Swing States, Blue States

The 10 closest races in 2012 were in Nevada, Colorado, Minnesota, Iowa, Pennsylvania, New Hampshire, Florida, Ohio, Virginia and North Carolina. Six of these have voted so far in primary contests. Of these, Sanders decisively won 3 (New Hampshire, Colorado, Minnesota), and they virtually tied in 2 others (Sanders narrowly losing Nevada and Iowa). So in terms of swing states, the edge appears to be with Sanders.

As for solidly-blue states, only a handful have voted so far, but the outcome is clear: Bernie Sanders decisively won Vermont and Maine, pulled a huge upset in Michigan, and virtually tied Hillary Clinton in Massachusetts. Clinton has not decisively won even one single solidly-blue state. Instead, virtually all of her pledged delegate lead comes from handily winning in solidly red states which she (or any Democrat) would be highly-unlikely to win in a general election.

Nonetheless, the constant presentation of these numbers (superdelegate votes almost always included in media analyses of the race) reinforces the notion that Clinton is the more electable candidate, and pushes many into her camp as the best choice against the Republicans; this further expands her lead and reifies the perceived electability disparity, ad nauseam. Hence the narrative that Bernie Sanders is the ideological candidate who inspires, and Hillary the pragmatist who can win. In reality, Bernie is both. However, barring a major grassroots revolt, Hillary Clinton will seize the nomination. And she will lose to Donald Trump.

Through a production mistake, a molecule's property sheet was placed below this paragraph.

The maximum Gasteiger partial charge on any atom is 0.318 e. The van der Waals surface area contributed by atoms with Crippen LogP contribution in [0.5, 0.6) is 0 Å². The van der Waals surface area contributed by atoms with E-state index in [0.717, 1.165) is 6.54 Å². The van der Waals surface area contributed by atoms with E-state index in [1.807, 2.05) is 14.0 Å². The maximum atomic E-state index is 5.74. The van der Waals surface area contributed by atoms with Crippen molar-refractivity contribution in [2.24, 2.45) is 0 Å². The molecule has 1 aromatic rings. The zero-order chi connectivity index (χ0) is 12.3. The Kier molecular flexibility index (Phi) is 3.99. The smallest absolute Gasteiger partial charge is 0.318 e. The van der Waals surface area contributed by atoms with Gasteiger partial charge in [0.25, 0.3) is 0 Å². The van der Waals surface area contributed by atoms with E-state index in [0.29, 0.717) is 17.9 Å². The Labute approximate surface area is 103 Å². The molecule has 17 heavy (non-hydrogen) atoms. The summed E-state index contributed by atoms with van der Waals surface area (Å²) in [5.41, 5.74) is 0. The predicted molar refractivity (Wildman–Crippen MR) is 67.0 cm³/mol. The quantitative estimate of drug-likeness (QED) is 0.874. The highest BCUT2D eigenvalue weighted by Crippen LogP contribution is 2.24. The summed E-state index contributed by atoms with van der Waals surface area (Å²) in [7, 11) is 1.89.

Continue reading “Bernie Sanders is more electable than Hillary Clinton”

What Was Accomplished in Afghanistan?

The U.S.-led intervention in Afghanistan was justified in large part by highlighting the plight of women under Taliban governance. Within the first weeks of the campaign, Hillary Clinton, Laura Bush and Cherie Blair helped spearhead a highly-effective propaganda effort to convince the public that the U.S. and the U.K. were engaged in a moral war—one which was fundamentally about human rights rather than merely advancing geopolitical or security interests—thereby necessitating a massive ground invasion and state-building enterprise to transform Afghan society, rather than a more limited venture to  dislodge and degrade the Taliban and al-Qaeda.

Of course, the U.S. bore significant moral responsibility for the plight of Afghan women, given the central role that the CIA played in sponsoring mujahedeen in Afghanistan during the Cold War—before, during, and after the Russian occupation. Leaders trained in these programs would go on to found the Taliban, the Haqqani Network and al-Qaeda—groups which were not only responsible for the widespread oppression of the Afghan people, but also for planning and executing the suicide bombings of September 11, 2001.